Behaviour Problems in Pets
Our dogs and cats have an important role in our
lives; many of us feel that our pets are members of the family.
However, our companion animals can suffer
from a variety of behaviour problems, such as aggression, fears and
phobias, separation anxiety, house-soiling, destructive behaviour and,
for dogs, barking or howling.
These behaviours cause
anxiety, stress or embarrassment to the owner, damage the bond between
people and their pets, and are usually the result of underlying distress
in the animal, so don't delay in seeking qualified, professional help!
Click on the links below for more information about the behaviour of our
pets and the problems they can develop.
do I arrange a Behaviour Consultation?
1. First, have your pet checked by your
vet. Ask the vet to refer you to me for behaviour counselling (they may
wish to carry out medical investigations before doing so) and to
complete my referral form (download it
here). They can
send it to me with any significant medical history, or you can keep it
until we meet at your behavioural consultation.
with me via email or phone. Let me know a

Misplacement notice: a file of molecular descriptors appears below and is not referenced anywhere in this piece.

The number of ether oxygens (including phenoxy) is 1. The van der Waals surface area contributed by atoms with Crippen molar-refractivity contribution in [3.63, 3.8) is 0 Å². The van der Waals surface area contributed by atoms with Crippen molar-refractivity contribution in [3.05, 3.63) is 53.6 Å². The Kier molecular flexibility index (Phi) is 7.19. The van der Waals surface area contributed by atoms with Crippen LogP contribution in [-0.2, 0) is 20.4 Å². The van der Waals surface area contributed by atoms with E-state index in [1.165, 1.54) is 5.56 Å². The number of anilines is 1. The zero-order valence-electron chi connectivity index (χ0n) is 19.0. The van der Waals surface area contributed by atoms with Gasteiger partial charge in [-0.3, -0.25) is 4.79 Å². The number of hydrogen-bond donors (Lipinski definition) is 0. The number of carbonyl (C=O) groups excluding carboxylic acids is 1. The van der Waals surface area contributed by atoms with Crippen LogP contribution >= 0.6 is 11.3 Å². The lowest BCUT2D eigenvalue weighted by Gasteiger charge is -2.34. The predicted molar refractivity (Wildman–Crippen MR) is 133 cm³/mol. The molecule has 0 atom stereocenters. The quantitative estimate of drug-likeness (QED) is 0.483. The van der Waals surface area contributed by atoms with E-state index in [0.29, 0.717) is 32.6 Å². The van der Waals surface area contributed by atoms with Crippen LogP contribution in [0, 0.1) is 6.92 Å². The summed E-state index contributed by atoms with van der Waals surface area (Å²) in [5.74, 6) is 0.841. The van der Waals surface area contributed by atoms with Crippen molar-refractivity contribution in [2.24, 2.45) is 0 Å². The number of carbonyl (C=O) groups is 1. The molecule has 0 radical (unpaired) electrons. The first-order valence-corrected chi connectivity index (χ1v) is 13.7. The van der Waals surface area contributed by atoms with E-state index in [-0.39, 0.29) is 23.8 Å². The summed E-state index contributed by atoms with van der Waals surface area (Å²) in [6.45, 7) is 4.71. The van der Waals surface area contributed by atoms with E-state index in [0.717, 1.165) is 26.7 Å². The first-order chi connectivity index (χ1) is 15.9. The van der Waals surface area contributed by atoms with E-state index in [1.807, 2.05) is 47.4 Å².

little about your pet's behaviour, and your location. I will advise on
the most appropriate approach for us to take, and what this will cost,
and I will let you know how to book the first session.
3. If your pet is
insured for Vet Fees, my fee may be covered. Please check your
policy: many insurers cover costs of referral to a Clinical Animal
Behaviourist or member of the Association of Pet Behaviour Counsellors.
If you will be claiming, let me know so that I can provide you with a
receipt and evidence of my membership.
The importance of Veterinary
Because behaviour problems are
sometimes a symptom of pain or another underlying medical condition, it
is essential that your pet is seen by a vet to rule
out medical causes before you begin behavioural modification.
Before making an appointment please visit your vet so that any medical causes of
the behaviour problem can be ruled out. Ask your vet to complete my referral
form (which can be downloaded
here), then bring it along
to your behavioural consultation. My report will
then be copied to the
referring vet to be kept with your pet's medical records.
I will not be able to carry out your
behavioural consultation without the vet's signed referral form.
happens during the consultation?
The behavioural consultation takes
place in your home, with as many members of your household as can
attend. This is so that I can obtain the fullest possible picture of
the problem and see the pet in its normal surroundings.
The first behavioural consultation
lasts around 21/2 hours.
I'll take a complete history of the pet and the problem, make a
diagnosis and talk you through the treatment plan, demonstrating
methods where necessary.
Following the consultation I'll
provide a written report to you (and send a copy to your vet),
summarising our discussions and confirming the step-by-step
Please don't expect a magic wand or a quick fix!